Time to celebrate a new spot for Black culture in the Central District | Entertainment


On a sunny and breezy afternoon, the intersection of 23rd Avenue and East Union Street had a warmth to it — maybe not in temperature, but in spirit.

Arté Noir, a nonprofit focused on uplifting Black arts and culture, had a grand opening Saturday for its brick and mortar location in the Central District. It’s a new corner property that’s part art gallery, part retail space and, someday soon, part recording studio . Dozens gathered to shop, view art and celebrate an addition to Black culture to the Central District and the woman who started it all, founder Vivian Phillips.

“When people come in and say how beautiful it is and how good it feels, that boosts my energy,” she said.

In line with its goal of being a community space, Arté Noir hosted emerging artists and art museum trustees Saturday, evidence of artists and institutions “coming together in a really interesting way,” Phillips said.

“I really do think that, from a stewardship perspective, we’re shifting the paradigm around how fine art is perceived.”

The new space is airy and bright, designed with an intuitive flow, despite having a lot going on in one big room. The retail portion contains products from about 30 brands, ranging from candles to greeting cards, some of which were created exclusively to sell at Arté Noir.

Jazmyn Scott, Arté Noir’s executive director, curated most of the retail space, choosing which Black-owned brands and products they would sell.

“I got to make connections with the people whose products locally that I love and that I know don’t have brick and mortar spaces,” she said. “I was shocked at how blown away they were that they were getting this invitation … Being approached in that way is something that’s never happened to them.”

The gallery corner, a maze of large white panels that hug you as you wind through them, is full of work from Gallery Onyx. With its primary location at Pacific Place, Onyx showcases artwork by more than 500 Northwest artists of African descent.

“My intention was to really create a space where a Black art gallery could be in one place in the Central Area for as long as they want to,” Phillips said. “For them to feel good, and to feel warm and to feel welcome … I wanted them to have something that was not basic. We deserve more.”

Ashby Reed, the vice president of the nonprofit Onyx Fine Arts Collective and who opened his first bank account at the old Liberty Bank Building across the street from Arté Noir, said he’s glad to be back in his old stomping grounds.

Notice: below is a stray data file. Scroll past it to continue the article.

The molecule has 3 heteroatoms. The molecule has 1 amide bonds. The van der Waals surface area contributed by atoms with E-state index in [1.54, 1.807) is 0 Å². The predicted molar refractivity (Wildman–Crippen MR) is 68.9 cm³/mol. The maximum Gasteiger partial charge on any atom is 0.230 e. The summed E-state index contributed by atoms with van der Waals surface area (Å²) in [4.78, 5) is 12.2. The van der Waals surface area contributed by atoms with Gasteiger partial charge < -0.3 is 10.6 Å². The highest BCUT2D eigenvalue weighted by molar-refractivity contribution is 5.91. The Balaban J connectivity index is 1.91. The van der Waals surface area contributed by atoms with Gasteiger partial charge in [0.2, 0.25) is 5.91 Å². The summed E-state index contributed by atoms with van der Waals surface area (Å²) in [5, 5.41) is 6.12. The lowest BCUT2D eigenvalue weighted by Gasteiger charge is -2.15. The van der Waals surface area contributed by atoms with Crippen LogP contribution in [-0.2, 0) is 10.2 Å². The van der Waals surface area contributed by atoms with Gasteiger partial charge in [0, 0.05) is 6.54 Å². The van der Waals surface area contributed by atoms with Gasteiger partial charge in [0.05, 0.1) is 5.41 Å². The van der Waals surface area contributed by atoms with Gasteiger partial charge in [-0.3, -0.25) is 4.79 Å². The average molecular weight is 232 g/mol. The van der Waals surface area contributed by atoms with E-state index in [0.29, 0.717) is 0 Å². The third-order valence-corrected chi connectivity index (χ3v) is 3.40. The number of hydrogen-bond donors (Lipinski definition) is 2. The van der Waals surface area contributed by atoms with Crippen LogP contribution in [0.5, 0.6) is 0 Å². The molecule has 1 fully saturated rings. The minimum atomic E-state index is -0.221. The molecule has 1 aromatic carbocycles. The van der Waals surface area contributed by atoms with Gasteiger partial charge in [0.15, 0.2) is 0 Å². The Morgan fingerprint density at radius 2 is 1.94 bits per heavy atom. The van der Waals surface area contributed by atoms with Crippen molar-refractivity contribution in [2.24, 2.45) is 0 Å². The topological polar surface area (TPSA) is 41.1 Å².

“Vivian has opened a door for us that we dreamed about — ‘Wouldn’t it be nice?’ — and then all of a sudden, that opportunity came,” Reed said, noting that Onyx’s first location was a Belltown hole-in- the-wall. “Vivian is a blessing.”

The collection of art on display Saturday included a canvas piece by Ty Jones, a Seattle-born-and-raised artist and interior designer who said she appreciates that Arté Noir is emphasizing Black culture, especially in a neighborhood where so much Black history has been lost to redevelopment.

“A lot of history used to be here, 20-plus years ago, and I can tell you, growing up here as a kid, this place is completely different,” she said. “It’s important for folks to see a lot of their culture, a lot of their history, in places because identity is so important. I’m just happy there are more and more safe spaces where we can showcase our talents, our arts, our history. It’s very vital.”

For some, Saturday’s event was a “welcome back” to the Central District; for others, it was a return to in-person art after the lockdowns of the pandemic. For Phillips, these two recoveries go hand-in-hand.

“Hearing from artists, when they say to me, ‘This is a reason for me to come back to the Central Area,’ that means a lot to me,” she said. “And when they see themselves reflected, when they are loved , when they know that they have a place, I think that they’re going to flourish.”

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This coverage is partially underwritten by the MJ Murdock Charitable Trust. The Seattle Times maintains editorial control over this and all its coverage.



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